Sunday, September 27, 2009

Would That All Of God's People Spoke In His Name!

In today’s First Reading (Numbers 11:25-29) the LORD told Moses to choose seventy elders, to whom he would grant his Spirit, the same Spirit he had granted to Moses. When the elders received the Spirit, they began to prophesy. They did not do this by natural or human means, but by the power of the Holy Spirit. Two of the elders, Eldad and Medad, had stayed in the camp, but they also began to prophesy. So, when a young man went to Moses and told him, Joshua, Moses’ aide, was concerned. Perhaps he thought that Moses was going to lose his authority. Or he may have been concerned that Eldad and Medad had not received the Holy Spirit, but some other spirit. He went to Moses and said, Moses, my lord, stop them!”

Moses was not disturbed. He was happy that these men had received God’s Spirit too. He knew that they were speaking on God’s behalf. That is what the word “prophesy” really means. These men were not predicting the future. That is something a prophet does only when God assigns them that task, sometimes to warn the people of danger, sometimes to encourage them as they journey toward the land of promise. They were praising God, and encouraging the people to praise God, too. It is the Holy Spirit who gave them this power. Moses had no reason to be jealous of his gift of prophesy. He was happy to share it with the 68 who came to the Tent where the presence of God abided, and just as happy to share it with the two who had stayed behind in the camp. His response was “Would that the LORD might bestow his Spirit on them all!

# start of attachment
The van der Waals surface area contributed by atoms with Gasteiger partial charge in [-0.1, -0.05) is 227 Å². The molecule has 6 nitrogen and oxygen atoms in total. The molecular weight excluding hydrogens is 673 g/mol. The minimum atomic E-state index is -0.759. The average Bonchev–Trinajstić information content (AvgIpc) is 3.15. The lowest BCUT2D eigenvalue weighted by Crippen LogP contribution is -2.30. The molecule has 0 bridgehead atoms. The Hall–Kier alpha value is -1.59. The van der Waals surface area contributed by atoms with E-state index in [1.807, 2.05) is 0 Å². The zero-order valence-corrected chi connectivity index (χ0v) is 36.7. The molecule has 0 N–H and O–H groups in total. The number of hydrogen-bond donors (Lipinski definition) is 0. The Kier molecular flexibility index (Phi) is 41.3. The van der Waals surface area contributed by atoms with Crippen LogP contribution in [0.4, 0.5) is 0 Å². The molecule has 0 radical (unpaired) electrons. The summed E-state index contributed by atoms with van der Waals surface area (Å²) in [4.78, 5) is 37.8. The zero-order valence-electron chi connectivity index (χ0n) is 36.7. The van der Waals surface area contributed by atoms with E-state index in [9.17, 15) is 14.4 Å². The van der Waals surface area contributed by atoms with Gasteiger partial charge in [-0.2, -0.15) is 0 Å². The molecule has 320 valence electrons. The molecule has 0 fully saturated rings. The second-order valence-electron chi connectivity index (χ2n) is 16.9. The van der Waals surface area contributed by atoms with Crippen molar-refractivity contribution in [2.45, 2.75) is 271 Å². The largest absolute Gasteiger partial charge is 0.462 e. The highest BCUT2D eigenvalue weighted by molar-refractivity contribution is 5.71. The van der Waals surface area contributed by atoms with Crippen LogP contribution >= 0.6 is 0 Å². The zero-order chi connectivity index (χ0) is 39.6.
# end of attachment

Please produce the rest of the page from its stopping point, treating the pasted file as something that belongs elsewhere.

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In today’s Second Reading, (James 5:1-6), James speaks to the well-to-do people. He warns about the punishment that would come upon the rich. He does not call on them to change their ways, to escape the judgment of God. He speaks about the fate that will come to them.

The day will come when they will weep and wail in their misery. Their wealth has rotted away; their clothes have become moth-eaten, their gold and silver have been corroded, and that corrosion has become a testimony against them.

The message is clear that the riches of this world have no lasting value. The stain and dirt on their gold and silver is like a poison. It will be as evidence against them in front of God. The wealth of those who do not trust in God accuses them. They trusted in their riches but riches will be of no value to them. Here is a terrible picture of the last judgement. It will be like a fire that burns up their bodies. It is as if their wealth adds fuel to the flames of that fire. Instead of helping the poor, they kept all their wealth for themselves. Their crime was that they were greedy and selfish. Much of their wealth came from the poor. But they did not care about the poor. The poor suffered at the hands of the rich.